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Raúl Fernández

Travel-Study Award

 

The Georgia Chapter offers an award of $500 to reimburse out-of-pocket expenses incurred during study abroad programs in Spanish or Portuguese-speaking countries. The award is given in loving memory of Raúl Fernández, a long time foreign language educator and advocate, and member of AATSP Georgia Chapter Executive Board, who was a vital force in creating the activities, awards, and opportunities that we offer our membership today. Following Raúl's passing in December 2008, this award, formerly given in memory of Julia Fernández, Raúl's mother, will now be offered annually in his memory. Candidates must have been a member of AATSP-GA for two consecutive years prior to applying for the scholarship, and must be a Georgia educator returning to the classroom the following school year to teach either Spanish or Portuguese.

 

Application Information

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Congratulations to the
2016 recipient of the
Raúl Fernández
Travel-Study Award

Bertha Hernández Chong

Woodville Tompkins Technical and Career High School

Report from Madrid, Spain July 2016:

 

“Pursue opportunities that will change your life” is what I tell my students, but I am aware that these words will only resonate in their hearts if I truly set the example and provide them with evidence from my own journey. This summer, I completed a 50 hour  teaching course designed for Spanish teachers at Instituto Cervantes accredited language school, Don Quijote in conjunction with ENFOREX, in Madrid, Spain.  

 

The teacher course explored a variety of topics on dynamic teaching practices apt for all levels such as using authentic cultural content via literary texts, cinema, as well as integrating interculturality inside the classroom. Of course, advanced Spanish grammar was also a large part of our daily class schedule. It was extremely interesting to me and to my other American teacher colleague to see grammar presented using grammatical graphic organizers and/or explanations we had never either seen nor heard before that day. When proficiency levels were discussed, reference was often made to the Common European Framework for Languages. We had the opportunity to compare and contrast it with our ACTFL proficiency guidelines.  Additionally, we explored other topics such as gamification, and a daily one hour cultural lesson on Spaniard cultural topics such as Spaniard press, cinema, colloquialism, museums, photography, current events, political issues, economy and employment patterns during the last decades.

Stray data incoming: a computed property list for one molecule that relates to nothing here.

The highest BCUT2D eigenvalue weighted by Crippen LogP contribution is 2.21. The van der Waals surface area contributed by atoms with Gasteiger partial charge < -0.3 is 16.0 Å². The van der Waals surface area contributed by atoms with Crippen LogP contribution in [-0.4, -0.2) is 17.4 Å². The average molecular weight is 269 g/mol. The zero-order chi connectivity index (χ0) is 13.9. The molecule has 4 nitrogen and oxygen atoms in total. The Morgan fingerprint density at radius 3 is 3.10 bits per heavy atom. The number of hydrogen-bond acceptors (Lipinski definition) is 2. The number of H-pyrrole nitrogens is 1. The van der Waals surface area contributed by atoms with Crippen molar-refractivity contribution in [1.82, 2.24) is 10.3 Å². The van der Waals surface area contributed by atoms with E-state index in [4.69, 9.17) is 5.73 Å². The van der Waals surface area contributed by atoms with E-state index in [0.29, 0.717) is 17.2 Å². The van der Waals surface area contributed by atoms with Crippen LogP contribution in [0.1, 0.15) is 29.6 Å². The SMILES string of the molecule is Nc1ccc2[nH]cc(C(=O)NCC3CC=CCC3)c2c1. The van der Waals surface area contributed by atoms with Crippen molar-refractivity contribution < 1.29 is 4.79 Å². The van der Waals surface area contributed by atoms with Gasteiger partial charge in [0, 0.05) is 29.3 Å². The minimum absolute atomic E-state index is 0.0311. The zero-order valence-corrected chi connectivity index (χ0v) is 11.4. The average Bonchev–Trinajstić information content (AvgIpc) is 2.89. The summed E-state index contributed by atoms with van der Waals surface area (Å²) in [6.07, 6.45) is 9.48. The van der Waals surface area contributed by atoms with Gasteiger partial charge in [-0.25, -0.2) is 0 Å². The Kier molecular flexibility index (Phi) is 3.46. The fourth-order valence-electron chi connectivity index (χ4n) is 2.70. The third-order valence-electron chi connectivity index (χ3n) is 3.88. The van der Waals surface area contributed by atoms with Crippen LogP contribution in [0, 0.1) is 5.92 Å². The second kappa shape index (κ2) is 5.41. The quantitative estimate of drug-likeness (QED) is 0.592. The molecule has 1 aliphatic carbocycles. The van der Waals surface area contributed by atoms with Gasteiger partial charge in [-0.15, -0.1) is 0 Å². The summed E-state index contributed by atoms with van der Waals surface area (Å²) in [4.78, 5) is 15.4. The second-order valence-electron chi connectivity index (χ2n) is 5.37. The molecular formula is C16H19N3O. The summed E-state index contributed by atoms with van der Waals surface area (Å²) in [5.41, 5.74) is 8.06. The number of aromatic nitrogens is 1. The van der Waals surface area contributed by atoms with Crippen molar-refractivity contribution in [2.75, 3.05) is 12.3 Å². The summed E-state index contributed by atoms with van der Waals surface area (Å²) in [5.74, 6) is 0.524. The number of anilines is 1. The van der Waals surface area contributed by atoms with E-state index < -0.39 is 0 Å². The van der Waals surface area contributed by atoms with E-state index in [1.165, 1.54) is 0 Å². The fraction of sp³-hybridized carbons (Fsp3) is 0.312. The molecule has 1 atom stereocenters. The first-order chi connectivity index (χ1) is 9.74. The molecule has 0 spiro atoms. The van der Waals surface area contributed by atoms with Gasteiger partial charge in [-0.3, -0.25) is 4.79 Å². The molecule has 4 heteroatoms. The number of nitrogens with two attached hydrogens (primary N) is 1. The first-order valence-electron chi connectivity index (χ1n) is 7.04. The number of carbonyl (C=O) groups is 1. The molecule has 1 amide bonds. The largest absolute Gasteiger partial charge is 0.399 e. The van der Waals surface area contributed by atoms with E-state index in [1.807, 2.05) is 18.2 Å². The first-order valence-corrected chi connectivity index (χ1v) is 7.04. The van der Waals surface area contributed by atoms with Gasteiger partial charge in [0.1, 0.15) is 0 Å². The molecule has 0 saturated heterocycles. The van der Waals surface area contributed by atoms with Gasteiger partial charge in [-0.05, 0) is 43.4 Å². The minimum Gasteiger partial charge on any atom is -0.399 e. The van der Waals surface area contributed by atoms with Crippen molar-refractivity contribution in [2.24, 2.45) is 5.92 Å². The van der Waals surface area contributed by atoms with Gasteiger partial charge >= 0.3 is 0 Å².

The opportunity was incredibly enriching in ways beyond initially imagined. One of the best parts of my experience was the chance to collaborate with dedicated Spanish teachers from France, Italy, Holland, Poland, the Island of Guadeloupe, and one more from the United States. Although we each spoke different languages, we were united by a common goal, a desire to ameliorate our teaching practices in order to lead our high school students to Spanish fluency. Daily, even after our classes were over, we gathered to reflect, compare and contrast our practices, schools and support systems, technologies, and students. The talks with these ambassadors of the Spanish language led me to become even more aware and appreciative of the professional development provided by organizations such as ACTFL, AATSP, FLAG, and SCOLT as well as the technology and administrative support I have in my school as not everyone in the world has access to these. It reminded me of the importance to value and embrace all learning opportunities and resources provided to language teachers. 

 

While in Spain, I visited the city of three cultures, Toledo, simply breathtaking where I savored carcamusas toledanas, queso manchego, and masapanes. On several occasions, I joined the Madrid a Pie tour and during my visit to Toeldo, the Cuentame Toledo tour. These tours provided amazing learning experiences as told by professional local guides resulting in more cultural knowledge and experiences to share with my students. Finally, I cannot explain with words what it is like to stand before Picasso’s Guernica at El Prado,  Velazquez’s Las Meninas at the Reina Sofia Museum, or to closely observe the vast collection of artifacts from the history ancient American civilizations at the Museo de las Américas…and the food. Oh the food! There were many days when tortilla española and croquetas were part of my diet right outside Plaza Mayor followed by a visit to get my weekly dose of churros from San Ginés, the oldest and best churrería in the world. 

 

Finally, the best part of my experience was the incredible knowledge, passion,  modeling of techniques, and patience from ALL of our teachers at Don Quijote. The instructors exemplified expertise in the grammatical complexity of the Spanish language as they modeled admirable teaching techniques and were prompt to lead us to AHA moments in the intricacy of the subjunctive mood just to name an example. Yet, they still shared their culture, not just on the surface, and best practices with us. I am thankful to have chosen this as my summer experience and even more thankful to the Georgia AATSP Chapter for contributing to my professional growth. Thank  you!